Giving above and below the waterline
by Andrew Raak ’08
Back when I was walking around the campus as an undergraduate, the thought of having my name attached to a building seemed an impossibility. I never had goals of becoming so wealthy that I could donate enough money to erect a building or facility on campus that would bear my name. Fortunately, however, I have since realized that money isn’t the only gift that makes a difference.
While working as the captain and dive coordinator for a local PADI (Professional Association of Diving Instructors) 5 Star resort in Murrells Inlet, two under-graduates approached me with an idea of starting a new scuba diving club on campus. Mike Flannery and Tim Carrara sought my guidance on setting up a club, the Aqua League, that would be a fun and exciting way to grow the dive community on campus.
I thought that this might be a great way to begin my philanthropic donations to the University. With a campus of over 10,000 students and a large marine science program, the competition to enroll in the University’s scuba course can leave some students dry. So, the founders of CCU’s Aqua League created the appropriate channels to allow new members to obtain scuba certifications. With that system in place, the new club exploded, soon becoming one of the largest on campus. I donate my time to assist this terrific club in an advisory role.
This initial effort to give back to the University that had given me so much was so gratifying that I began to wonder how else I could continue to help and possibly inspire the next great marine scientist. When I heard that CCU was building the much-needed science building (Swain Hall), I contacted the Office for Philanthropy.Again, any monetary donation I could make would be only a drop in a bucket, so I had another thought.
Over the years I have developed my hobby of underwater photography to the point that my work has been recognized internationally. For my initial donation, I selected a number of prints that focus on local marine life along the South Carolina coast, and these framed pictures now hang on the walls of the new Swain Hall. I’ve pledged to continue to give new images each year to create an ongoing gallery. Hopefully these images will inspire students on campus to achieve great things in order to protect the ocean that we love.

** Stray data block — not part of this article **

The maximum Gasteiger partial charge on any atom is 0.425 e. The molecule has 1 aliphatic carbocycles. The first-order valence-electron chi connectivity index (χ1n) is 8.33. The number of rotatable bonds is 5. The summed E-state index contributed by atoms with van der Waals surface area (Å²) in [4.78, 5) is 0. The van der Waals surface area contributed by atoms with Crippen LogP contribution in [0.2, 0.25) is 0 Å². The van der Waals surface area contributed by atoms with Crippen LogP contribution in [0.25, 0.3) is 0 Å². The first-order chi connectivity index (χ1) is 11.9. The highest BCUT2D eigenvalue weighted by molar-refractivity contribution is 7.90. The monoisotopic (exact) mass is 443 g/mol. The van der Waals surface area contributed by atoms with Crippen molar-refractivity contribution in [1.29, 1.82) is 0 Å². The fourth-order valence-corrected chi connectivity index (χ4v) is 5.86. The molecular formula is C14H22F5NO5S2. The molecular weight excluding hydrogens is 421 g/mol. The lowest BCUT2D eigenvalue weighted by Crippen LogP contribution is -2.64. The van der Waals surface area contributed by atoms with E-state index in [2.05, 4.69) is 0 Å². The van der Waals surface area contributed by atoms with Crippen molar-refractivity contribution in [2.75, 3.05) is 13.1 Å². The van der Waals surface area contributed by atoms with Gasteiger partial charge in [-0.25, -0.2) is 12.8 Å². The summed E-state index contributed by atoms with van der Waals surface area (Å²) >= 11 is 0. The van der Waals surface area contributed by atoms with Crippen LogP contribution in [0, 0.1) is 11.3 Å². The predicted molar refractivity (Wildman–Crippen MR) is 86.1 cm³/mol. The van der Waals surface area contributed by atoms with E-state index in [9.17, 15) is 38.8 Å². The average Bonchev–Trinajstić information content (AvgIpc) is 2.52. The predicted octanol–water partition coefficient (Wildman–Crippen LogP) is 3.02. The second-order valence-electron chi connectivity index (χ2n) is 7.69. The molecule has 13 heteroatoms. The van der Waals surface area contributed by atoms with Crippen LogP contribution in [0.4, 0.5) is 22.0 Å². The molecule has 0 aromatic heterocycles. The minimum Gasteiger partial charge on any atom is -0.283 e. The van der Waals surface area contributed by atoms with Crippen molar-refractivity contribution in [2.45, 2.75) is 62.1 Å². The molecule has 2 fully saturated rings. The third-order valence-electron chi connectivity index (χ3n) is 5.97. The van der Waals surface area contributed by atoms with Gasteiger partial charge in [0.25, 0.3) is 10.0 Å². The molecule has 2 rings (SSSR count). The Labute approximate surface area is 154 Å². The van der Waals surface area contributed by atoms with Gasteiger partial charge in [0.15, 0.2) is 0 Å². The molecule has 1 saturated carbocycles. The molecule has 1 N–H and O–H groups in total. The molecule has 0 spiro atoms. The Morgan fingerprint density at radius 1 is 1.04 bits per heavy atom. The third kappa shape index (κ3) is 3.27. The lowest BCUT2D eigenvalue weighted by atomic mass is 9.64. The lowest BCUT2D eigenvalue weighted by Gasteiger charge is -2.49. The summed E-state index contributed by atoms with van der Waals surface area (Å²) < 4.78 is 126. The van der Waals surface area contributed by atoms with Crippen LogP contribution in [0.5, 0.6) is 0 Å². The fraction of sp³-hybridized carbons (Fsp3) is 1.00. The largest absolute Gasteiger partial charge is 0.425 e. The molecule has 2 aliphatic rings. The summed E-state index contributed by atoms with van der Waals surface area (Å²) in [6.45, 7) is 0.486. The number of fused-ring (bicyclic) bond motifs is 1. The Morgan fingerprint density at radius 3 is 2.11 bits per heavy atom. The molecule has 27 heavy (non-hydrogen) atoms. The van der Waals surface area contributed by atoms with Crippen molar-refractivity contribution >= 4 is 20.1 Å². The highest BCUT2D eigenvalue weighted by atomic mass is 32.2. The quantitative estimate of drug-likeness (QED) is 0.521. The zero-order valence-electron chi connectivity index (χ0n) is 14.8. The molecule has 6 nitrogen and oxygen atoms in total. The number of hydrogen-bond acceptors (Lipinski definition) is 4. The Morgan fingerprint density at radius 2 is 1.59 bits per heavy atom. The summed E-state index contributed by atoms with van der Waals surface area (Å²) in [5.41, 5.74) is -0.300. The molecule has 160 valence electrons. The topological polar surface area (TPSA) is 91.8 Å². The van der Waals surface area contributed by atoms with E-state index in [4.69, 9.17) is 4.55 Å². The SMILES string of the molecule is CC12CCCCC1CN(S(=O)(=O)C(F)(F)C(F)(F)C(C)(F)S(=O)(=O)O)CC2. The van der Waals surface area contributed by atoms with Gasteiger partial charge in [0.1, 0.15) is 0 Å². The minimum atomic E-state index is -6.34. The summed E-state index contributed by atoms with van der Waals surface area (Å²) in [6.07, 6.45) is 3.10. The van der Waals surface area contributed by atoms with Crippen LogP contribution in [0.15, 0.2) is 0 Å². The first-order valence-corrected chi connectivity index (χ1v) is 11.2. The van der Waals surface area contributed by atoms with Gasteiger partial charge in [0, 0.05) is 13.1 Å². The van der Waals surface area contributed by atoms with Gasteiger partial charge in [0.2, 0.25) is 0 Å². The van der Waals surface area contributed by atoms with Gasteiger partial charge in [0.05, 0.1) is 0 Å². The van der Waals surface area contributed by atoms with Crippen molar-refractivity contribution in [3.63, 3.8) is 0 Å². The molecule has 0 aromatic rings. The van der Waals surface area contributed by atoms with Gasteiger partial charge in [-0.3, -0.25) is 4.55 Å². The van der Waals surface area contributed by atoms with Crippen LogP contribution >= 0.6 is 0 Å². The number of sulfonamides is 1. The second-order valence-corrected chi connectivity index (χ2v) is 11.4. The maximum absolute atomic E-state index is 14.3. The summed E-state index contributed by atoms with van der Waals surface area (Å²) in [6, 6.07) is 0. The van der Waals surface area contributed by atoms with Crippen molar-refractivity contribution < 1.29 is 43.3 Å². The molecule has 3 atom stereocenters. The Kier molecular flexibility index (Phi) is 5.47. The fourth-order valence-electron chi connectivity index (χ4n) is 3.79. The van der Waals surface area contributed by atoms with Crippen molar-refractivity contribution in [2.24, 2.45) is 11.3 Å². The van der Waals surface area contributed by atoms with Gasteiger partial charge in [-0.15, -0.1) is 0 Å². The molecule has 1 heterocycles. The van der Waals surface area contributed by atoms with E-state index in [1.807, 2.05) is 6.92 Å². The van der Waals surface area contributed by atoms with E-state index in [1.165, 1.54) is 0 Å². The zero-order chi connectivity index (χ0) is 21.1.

Philanthropy does not always have to be written on a check. As the old saying goes, “No matter how small the gift, it’s the thought that counts.”
See more of Raak’s work on his website at www.RaakBottomImaging.com.
Alumna’s gift benefits counseling outreach services
Counseling outreach services at CCU have expanded, thanks to a donation from Teresa Reed-Barnette ’97. Her $30,000 gift supports the recently named Teresa Reed-Barnette Counseling Outreach Office and The COAST (Counseling Outreach Advocacy Student Team).
The COAST provides a wide variety of information on mental health and other wellness-related topics; internship opportunities for students interested in the helping pro-fessions; opportunities to get involved with peer educators and the Women’s Resource Cooperative; and collaboration with student clubs and organ-izations and members of the campus community.
According to Chris Donevant-Haines, assistant director for counseling services and outreach coordinator, Reed-Barnette’s generosity has already helped the office reach thousands of CCU students, faculty and staff in a variety of ways, from creating posters to adding new programs and enhancing existing programs on the topics of sexual violence prevention, education and awareness.
A former chemist at Bath & Body Works, she is the owner of Teresa’s Candles and Scents. Two years ago, Reed-Barnette and her husband Doug, the CEO of Player Management International, made a $30,000 donation toward a microbiology lab in the Swain Hall science building.